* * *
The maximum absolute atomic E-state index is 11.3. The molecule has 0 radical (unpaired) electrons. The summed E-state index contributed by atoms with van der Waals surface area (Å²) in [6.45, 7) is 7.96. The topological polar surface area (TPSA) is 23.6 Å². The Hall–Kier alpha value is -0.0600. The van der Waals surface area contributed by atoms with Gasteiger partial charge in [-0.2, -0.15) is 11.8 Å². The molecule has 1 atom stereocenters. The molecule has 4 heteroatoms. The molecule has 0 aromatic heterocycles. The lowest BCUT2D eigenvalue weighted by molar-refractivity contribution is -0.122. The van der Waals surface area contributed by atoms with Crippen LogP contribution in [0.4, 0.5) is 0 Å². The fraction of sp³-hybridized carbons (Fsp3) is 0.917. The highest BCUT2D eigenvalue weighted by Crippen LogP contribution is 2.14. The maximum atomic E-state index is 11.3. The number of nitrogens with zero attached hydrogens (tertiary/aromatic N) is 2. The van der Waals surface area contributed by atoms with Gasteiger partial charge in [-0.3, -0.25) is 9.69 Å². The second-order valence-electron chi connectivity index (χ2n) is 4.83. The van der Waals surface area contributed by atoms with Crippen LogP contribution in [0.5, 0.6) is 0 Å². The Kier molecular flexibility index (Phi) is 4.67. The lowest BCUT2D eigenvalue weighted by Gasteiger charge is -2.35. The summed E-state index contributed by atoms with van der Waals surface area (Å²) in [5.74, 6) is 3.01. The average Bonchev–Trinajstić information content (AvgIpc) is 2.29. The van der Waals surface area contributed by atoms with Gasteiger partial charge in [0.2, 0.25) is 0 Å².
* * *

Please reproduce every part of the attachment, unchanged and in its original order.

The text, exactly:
The maximum absolute atomic E-state index is 11.3. The molecule has 0 radical (unpaired) electrons. The summed E-state index contributed by atoms with van der Waals surface area (Å²) in [6.45, 7) is 7.96. The topological polar surface area (TPSA) is 23.6 Å². The Hall–Kier alpha value is -0.0600. The van der Waals surface area contributed by atoms with Gasteiger partial charge in [-0.2, -0.15) is 11.8 Å². The molecule has 1 atom stereocenters. The molecule has 4 heteroatoms. The molecule has 0 aromatic heterocycles. The lowest BCUT2D eigenvalue weighted by molar-refractivity contribution is -0.122. The van der Waals surface area contributed by atoms with Crippen LogP contribution in [0.4, 0.5) is 0 Å². The fraction of sp³-hybridized carbons (Fsp3) is 0.917. The highest BCUT2D eigenvalue weighted by Crippen LogP contribution is 2.14. The maximum atomic E-state index is 11.3. The number of nitrogens with zero attached hydrogens (tertiary/aromatic N) is 2. The van der Waals surface area contributed by atoms with Gasteiger partial charge in [-0.3, -0.25) is 9.69 Å². The second-order valence-electron chi connectivity index (χ2n) is 4.83. The van der Waals surface area contributed by atoms with Crippen LogP contribution in [0.5, 0.6) is 0 Å². The Kier molecular flexibility index (Phi) is 4.67. The lowest BCUT2D eigenvalue weighted by Gasteiger charge is -2.35. The summed E-state index contributed by atoms with van der Waals surface area (Å²) in [5.74, 6) is 3.01. The average Bonchev–Trinajstić information content (AvgIpc) is 2.29. The van der Waals surface area contributed by atoms with Gasteiger partial charge in [0.2, 0.25) is 0 Å².